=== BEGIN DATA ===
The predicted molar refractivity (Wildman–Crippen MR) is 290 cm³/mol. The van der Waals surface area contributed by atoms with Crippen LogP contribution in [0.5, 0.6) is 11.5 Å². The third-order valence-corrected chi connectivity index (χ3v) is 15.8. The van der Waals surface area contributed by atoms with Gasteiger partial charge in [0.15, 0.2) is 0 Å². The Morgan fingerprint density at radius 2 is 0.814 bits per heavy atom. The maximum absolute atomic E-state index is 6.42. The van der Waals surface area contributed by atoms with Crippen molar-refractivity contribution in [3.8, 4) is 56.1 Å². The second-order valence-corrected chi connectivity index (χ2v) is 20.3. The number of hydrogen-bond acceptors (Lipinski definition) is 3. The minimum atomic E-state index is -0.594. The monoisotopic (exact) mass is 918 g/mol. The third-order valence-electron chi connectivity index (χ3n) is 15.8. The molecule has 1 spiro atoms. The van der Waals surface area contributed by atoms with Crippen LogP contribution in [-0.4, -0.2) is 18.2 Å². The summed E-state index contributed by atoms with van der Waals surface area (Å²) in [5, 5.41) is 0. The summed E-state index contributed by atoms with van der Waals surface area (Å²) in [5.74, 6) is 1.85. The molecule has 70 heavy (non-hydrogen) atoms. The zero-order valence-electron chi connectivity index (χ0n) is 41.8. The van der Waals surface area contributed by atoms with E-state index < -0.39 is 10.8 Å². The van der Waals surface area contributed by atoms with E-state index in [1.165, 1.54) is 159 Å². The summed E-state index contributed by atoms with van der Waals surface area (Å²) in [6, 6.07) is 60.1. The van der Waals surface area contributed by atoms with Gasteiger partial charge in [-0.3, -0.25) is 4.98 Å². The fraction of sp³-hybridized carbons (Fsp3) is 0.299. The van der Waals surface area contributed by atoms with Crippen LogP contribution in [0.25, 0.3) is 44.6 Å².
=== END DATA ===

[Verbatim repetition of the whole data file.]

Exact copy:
The predicted molar refractivity (Wildman–Crippen MR) is 290 cm³/mol. The van der Waals surface area contributed by atoms with Crippen LogP contribution in [0.5, 0.6) is 11.5 Å². The third-order valence-corrected chi connectivity index (χ3v) is 15.8. The van der Waals surface area contributed by atoms with Gasteiger partial charge in [0.15, 0.2) is 0 Å². The Morgan fingerprint density at radius 2 is 0.814 bits per heavy atom. The maximum absolute atomic E-state index is 6.42. The van der Waals surface area contributed by atoms with Crippen molar-refractivity contribution in [3.8, 4) is 56.1 Å². The second-order valence-corrected chi connectivity index (χ2v) is 20.3. The number of hydrogen-bond acceptors (Lipinski definition) is 3. The minimum atomic E-state index is -0.594. The monoisotopic (exact) mass is 918 g/mol. The third-order valence-electron chi connectivity index (χ3n) is 15.8. The molecule has 1 spiro atoms. The van der Waals surface area contributed by atoms with Crippen LogP contribution in [-0.4, -0.2) is 18.2 Å². The summed E-state index contributed by atoms with van der Waals surface area (Å²) in [5, 5.41) is 0. The summed E-state index contributed by atoms with van der Waals surface area (Å²) in [5.74, 6) is 1.85. The molecule has 70 heavy (non-hydrogen) atoms. The zero-order valence-electron chi connectivity index (χ0n) is 41.8. The van der Waals surface area contributed by atoms with E-state index < -0.39 is 10.8 Å². The van der Waals surface area contributed by atoms with E-state index in [1.165, 1.54) is 159 Å². The summed E-state index contributed by atoms with van der Waals surface area (Å²) in [6, 6.07) is 60.1. The van der Waals surface area contributed by atoms with Gasteiger partial charge in [-0.3, -0.25) is 4.98 Å². The fraction of sp³-hybridized carbons (Fsp3) is 0.299. The van der Waals surface area contributed by atoms with Crippen LogP contribution in [0.25, 0.3) is 44.6 Å².